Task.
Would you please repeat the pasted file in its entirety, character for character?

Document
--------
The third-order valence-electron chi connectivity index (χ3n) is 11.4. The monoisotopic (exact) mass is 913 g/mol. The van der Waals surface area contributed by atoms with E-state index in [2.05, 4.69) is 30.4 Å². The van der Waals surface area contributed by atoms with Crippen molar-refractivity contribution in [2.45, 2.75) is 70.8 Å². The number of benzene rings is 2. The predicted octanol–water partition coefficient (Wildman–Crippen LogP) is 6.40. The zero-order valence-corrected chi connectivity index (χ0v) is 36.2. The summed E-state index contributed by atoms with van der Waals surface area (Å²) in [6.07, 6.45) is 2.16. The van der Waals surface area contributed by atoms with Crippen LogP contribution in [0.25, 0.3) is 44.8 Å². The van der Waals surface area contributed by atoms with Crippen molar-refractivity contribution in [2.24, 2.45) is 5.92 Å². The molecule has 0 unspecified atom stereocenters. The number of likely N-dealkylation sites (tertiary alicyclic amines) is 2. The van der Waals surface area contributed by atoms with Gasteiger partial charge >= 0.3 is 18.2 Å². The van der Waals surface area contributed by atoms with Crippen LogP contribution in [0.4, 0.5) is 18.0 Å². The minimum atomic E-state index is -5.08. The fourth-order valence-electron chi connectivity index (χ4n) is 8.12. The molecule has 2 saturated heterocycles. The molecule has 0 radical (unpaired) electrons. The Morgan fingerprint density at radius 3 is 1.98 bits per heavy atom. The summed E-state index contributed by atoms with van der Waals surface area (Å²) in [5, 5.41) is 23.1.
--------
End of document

The third-order valence-electron chi connectivity index (χ3n) is 11.4. The monoisotopic (exact) mass is 913 g/mol. The van der Waals surface area contributed by atoms with E-state index in [2.05, 4.69) is 30.4 Å². The van der Waals surface area contributed by atoms with Crippen molar-refractivity contribution in [2.45, 2.75) is 70.8 Å². The number of benzene rings is 2. The predicted octanol–water partition coefficient (Wildman–Crippen LogP) is 6.40. The zero-order valence-corrected chi connectivity index (χ0v) is 36.2. The summed E-state index contributed by atoms with van der Waals surface area (Å²) in [6.07, 6.45) is 2.16. The van der Waals surface area contributed by atoms with Crippen LogP contribution in [0.25, 0.3) is 44.8 Å². The van der Waals surface area contributed by atoms with Crippen molar-refractivity contribution in [2.24, 2.45) is 5.92 Å². The molecule has 0 unspecified atom stereocenters. The number of likely N-dealkylation sites (tertiary alicyclic amines) is 2. The van der Waals surface area contributed by atoms with Gasteiger partial charge >= 0.3 is 18.2 Å². The van der Waals surface area contributed by atoms with Crippen LogP contribution in [0.4, 0.5) is 18.0 Å². The minimum atomic E-state index is -5.08. The fourth-order valence-electron chi connectivity index (χ4n) is 8.12. The molecule has 2 saturated heterocycles. The molecule has 0 radical (unpaired) electrons. The Morgan fingerprint density at radius 3 is 1.98 bits per heavy atom. The summed E-state index contributed by atoms with van der Waals surface area (Å²) in [5, 5.41) is 23.1.